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Did Brady bill block handgun sales?
June 22, 1998
As the nation struggled over how to keep guns out of the wrong hands, the Justice Department estimated Sunday that under the presale checks of the Brady law some 69,000 handgun sales were blocked in 1997.
More than three out of five sales were rejected because the buyer had a felony conviction or was under felony indictment.
The department's Bureau of Justice Statistics said the rejections constituted just 2.7 percent of the 2,574,000 applications nationwide for handgun sales during the year.
Since the Brady Handgun Violence Prevention Act took effect in February 1994, through last Dec. 31, there have been 242,000 purchases stopped because of the checks, out of a total of 10,356,000 purchase applications, the bureau estimated.
Felony convictions or indictments for the would-be handgun buyer accounted for 61.7 percent of last year's rejections.
The second most frequent reason for denial was domestic violence, which was responsible for 11.2 percent, including 9.1 percent who had misdemeanor domestic violence convictions and 2.1 percent who were under court orders restraining them from harming or stalking an intimate partner or child.
Another 5.9 percent of the denials were for buyers who turned out to be fugitives from justice.
State law prohibitions blocked sales to 6.1 percent of the rejectees; drug addiction accounted for 1.6 percent of the denials; mental illness for 0.9 percent; local law prohibitions for another 0.9 percent.
The remaining 11.7 percent of the denials came from all others barred from handgun purchases under the Federal Gun Control Act of 1968, including illegal aliens, juveniles, dishonorably discharged servicemen, and people who have renounced U.S. citizenship.
The estimates were based on a sampling of the chief law enforcement officers whose agencies conduct the background checks.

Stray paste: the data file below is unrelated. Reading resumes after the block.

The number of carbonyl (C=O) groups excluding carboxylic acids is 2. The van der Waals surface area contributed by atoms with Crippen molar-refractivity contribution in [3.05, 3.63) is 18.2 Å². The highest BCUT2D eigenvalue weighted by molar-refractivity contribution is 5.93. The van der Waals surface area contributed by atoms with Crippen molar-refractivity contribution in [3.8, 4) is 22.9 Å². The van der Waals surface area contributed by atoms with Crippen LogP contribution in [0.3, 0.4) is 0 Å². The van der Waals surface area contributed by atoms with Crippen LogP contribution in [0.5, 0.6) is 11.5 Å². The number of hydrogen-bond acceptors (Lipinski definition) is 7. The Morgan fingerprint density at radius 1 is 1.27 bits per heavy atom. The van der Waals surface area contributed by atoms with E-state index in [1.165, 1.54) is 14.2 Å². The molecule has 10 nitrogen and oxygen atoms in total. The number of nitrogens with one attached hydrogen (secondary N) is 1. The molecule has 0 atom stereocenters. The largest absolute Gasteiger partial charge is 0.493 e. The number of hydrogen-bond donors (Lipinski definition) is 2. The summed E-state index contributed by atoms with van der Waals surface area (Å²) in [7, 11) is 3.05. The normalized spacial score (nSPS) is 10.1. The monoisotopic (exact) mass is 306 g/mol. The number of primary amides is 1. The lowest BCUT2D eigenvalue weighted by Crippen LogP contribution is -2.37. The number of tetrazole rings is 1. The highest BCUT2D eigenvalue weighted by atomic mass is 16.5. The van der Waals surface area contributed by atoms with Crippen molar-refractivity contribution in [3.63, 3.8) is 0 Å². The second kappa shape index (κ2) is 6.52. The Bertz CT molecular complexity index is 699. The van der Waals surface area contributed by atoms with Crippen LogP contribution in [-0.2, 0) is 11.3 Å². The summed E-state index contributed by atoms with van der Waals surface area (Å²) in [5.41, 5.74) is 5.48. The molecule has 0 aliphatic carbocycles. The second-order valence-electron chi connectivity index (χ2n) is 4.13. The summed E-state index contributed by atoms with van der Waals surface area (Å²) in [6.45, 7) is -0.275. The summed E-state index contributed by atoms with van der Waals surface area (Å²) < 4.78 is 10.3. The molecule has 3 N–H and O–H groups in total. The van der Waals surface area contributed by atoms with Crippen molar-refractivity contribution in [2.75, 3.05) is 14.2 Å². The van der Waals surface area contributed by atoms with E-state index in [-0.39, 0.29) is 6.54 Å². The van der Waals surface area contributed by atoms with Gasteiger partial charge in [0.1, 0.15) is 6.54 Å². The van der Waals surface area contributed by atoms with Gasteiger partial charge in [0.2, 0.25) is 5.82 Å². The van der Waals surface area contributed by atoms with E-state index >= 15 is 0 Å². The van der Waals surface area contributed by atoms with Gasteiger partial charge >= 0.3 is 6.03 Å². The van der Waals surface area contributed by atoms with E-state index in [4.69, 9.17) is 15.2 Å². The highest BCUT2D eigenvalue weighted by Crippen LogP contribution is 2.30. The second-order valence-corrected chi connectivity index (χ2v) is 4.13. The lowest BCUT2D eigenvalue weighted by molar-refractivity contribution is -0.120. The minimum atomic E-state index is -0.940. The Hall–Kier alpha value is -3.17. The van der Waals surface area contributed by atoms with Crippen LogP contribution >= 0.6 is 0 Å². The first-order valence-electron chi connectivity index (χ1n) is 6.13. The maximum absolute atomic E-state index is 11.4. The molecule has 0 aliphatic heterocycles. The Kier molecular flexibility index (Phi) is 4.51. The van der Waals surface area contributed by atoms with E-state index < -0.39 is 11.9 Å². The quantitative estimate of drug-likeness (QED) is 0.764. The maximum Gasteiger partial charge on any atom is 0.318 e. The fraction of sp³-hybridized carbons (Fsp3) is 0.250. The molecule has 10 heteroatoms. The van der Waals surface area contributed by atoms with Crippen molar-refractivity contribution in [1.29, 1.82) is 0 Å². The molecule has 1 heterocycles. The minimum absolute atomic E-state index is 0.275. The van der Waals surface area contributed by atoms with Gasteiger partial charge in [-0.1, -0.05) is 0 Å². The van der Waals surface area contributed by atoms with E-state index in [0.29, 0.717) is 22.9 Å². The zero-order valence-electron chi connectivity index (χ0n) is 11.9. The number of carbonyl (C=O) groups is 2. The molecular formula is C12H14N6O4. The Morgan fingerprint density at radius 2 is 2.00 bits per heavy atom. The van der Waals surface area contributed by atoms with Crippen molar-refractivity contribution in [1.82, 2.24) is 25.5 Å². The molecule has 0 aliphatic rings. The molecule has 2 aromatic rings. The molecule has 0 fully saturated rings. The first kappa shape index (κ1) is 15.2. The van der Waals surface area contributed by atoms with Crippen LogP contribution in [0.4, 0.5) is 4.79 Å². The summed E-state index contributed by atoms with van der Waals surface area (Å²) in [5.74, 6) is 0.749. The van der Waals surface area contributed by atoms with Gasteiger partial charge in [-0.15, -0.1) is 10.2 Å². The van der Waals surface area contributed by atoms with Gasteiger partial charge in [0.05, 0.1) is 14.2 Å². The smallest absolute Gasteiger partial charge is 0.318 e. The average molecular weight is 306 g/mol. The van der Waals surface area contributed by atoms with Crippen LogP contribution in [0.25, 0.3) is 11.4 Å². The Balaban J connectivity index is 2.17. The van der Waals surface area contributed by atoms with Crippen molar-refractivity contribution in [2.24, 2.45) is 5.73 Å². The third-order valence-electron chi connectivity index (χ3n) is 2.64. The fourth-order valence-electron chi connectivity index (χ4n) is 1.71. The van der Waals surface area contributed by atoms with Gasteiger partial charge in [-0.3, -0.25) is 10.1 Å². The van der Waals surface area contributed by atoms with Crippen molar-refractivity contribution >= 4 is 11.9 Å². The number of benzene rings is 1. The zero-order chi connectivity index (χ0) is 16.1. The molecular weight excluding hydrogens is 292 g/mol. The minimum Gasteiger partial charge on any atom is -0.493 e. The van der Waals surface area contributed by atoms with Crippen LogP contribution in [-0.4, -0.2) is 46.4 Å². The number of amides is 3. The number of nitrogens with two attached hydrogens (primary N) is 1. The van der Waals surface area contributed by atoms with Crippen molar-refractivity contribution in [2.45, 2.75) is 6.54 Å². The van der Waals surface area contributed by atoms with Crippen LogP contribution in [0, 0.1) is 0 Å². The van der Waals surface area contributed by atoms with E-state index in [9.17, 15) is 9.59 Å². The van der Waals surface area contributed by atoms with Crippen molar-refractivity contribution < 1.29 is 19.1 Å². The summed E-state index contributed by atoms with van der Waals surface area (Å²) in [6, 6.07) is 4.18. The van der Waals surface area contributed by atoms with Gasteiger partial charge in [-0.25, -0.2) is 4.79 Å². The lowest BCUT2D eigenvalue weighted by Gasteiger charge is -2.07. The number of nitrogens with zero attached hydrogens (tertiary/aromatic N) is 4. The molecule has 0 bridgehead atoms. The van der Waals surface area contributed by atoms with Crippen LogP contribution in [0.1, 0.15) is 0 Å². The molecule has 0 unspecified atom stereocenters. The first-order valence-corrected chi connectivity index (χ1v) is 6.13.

Beginning in November of this year, presale checks will be required for all firearms, not just handguns, purchased from federally licensed dealers. The dealers will make the checks through an automated system that Justice Department officials have said will be operable by that time.
Unless a state has set up an approved permit system, the dealers will use computers or the telephone to directly contact the FBI's national instant criminal background check system or indirectly through a state agency serving as an FBI contact point.
Last week, Attorney General Janet Reno urged states to do their own criminal background checks, rather than leave them to the FBI. ``No one knows more about state records than the states themselves,'' Reno said.
About half the states have so far agreed to do their own checks.
Gun dealers will likely pass on the cost of the check to customers. The Justice Department wants states to do the background checks to save money at the FBI and to prevent confusion over different state laws. As an inducement, the FBI plans to charge $13 to $16 per background check to states that won't do their own.